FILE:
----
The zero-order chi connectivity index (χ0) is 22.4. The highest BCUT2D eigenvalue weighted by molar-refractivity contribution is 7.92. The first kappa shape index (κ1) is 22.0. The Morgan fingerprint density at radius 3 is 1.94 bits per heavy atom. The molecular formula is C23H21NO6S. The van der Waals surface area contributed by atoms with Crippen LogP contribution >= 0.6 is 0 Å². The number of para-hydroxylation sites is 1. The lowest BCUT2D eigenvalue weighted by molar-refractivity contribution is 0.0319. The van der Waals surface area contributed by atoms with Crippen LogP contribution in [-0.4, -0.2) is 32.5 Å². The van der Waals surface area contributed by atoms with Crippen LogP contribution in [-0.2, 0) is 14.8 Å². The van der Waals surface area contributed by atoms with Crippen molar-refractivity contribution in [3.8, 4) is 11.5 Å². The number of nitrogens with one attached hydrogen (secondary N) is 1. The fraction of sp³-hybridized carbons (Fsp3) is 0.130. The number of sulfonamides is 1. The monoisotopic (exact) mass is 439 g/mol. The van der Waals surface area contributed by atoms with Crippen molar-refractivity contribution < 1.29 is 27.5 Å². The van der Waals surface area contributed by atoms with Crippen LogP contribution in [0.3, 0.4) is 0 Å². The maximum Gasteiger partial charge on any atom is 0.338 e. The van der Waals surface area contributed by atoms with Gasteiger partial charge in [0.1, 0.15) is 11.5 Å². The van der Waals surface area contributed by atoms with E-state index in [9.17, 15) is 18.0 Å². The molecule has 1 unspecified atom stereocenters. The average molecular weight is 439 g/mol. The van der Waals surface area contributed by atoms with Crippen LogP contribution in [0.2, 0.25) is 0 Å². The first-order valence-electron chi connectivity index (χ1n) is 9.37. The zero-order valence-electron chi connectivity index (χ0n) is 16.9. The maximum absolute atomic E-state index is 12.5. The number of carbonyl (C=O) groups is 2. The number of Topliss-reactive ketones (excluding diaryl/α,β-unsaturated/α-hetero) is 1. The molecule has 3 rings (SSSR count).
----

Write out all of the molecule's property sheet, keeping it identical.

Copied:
The zero-order chi connectivity index (χ0) is 22.4. The highest BCUT2D eigenvalue weighted by molar-refractivity contribution is 7.92. The first kappa shape index (κ1) is 22.0. The Morgan fingerprint density at radius 3 is 1.94 bits per heavy atom. The molecular formula is C23H21NO6S. The van der Waals surface area contributed by atoms with Crippen LogP contribution >= 0.6 is 0 Å². The number of para-hydroxylation sites is 1. The lowest BCUT2D eigenvalue weighted by molar-refractivity contribution is 0.0319. The van der Waals surface area contributed by atoms with Crippen LogP contribution in [-0.4, -0.2) is 32.5 Å². The van der Waals surface area contributed by atoms with Crippen LogP contribution in [-0.2, 0) is 14.8 Å². The van der Waals surface area contributed by atoms with Crippen molar-refractivity contribution in [3.8, 4) is 11.5 Å². The number of nitrogens with one attached hydrogen (secondary N) is 1. The fraction of sp³-hybridized carbons (Fsp3) is 0.130. The number of sulfonamides is 1. The monoisotopic (exact) mass is 439 g/mol. The van der Waals surface area contributed by atoms with Crippen molar-refractivity contribution < 1.29 is 27.5 Å². The van der Waals surface area contributed by atoms with Crippen LogP contribution in [0.3, 0.4) is 0 Å². The maximum Gasteiger partial charge on any atom is 0.338 e. The van der Waals surface area contributed by atoms with Gasteiger partial charge in [0.1, 0.15) is 11.5 Å². The van der Waals surface area contributed by atoms with E-state index in [9.17, 15) is 18.0 Å². The molecule has 1 unspecified atom stereocenters. The average molecular weight is 439 g/mol. The van der Waals surface area contributed by atoms with Crippen LogP contribution in [0.2, 0.25) is 0 Å². The first-order valence-electron chi connectivity index (χ1n) is 9.37. The zero-order valence-electron chi connectivity index (χ0n) is 16.9. The maximum absolute atomic E-state index is 12.5. The number of carbonyl (C=O) groups is 2. The number of Topliss-reactive ketones (excluding diaryl/α,β-unsaturated/α-hetero) is 1. The molecule has 3 rings (SSSR count).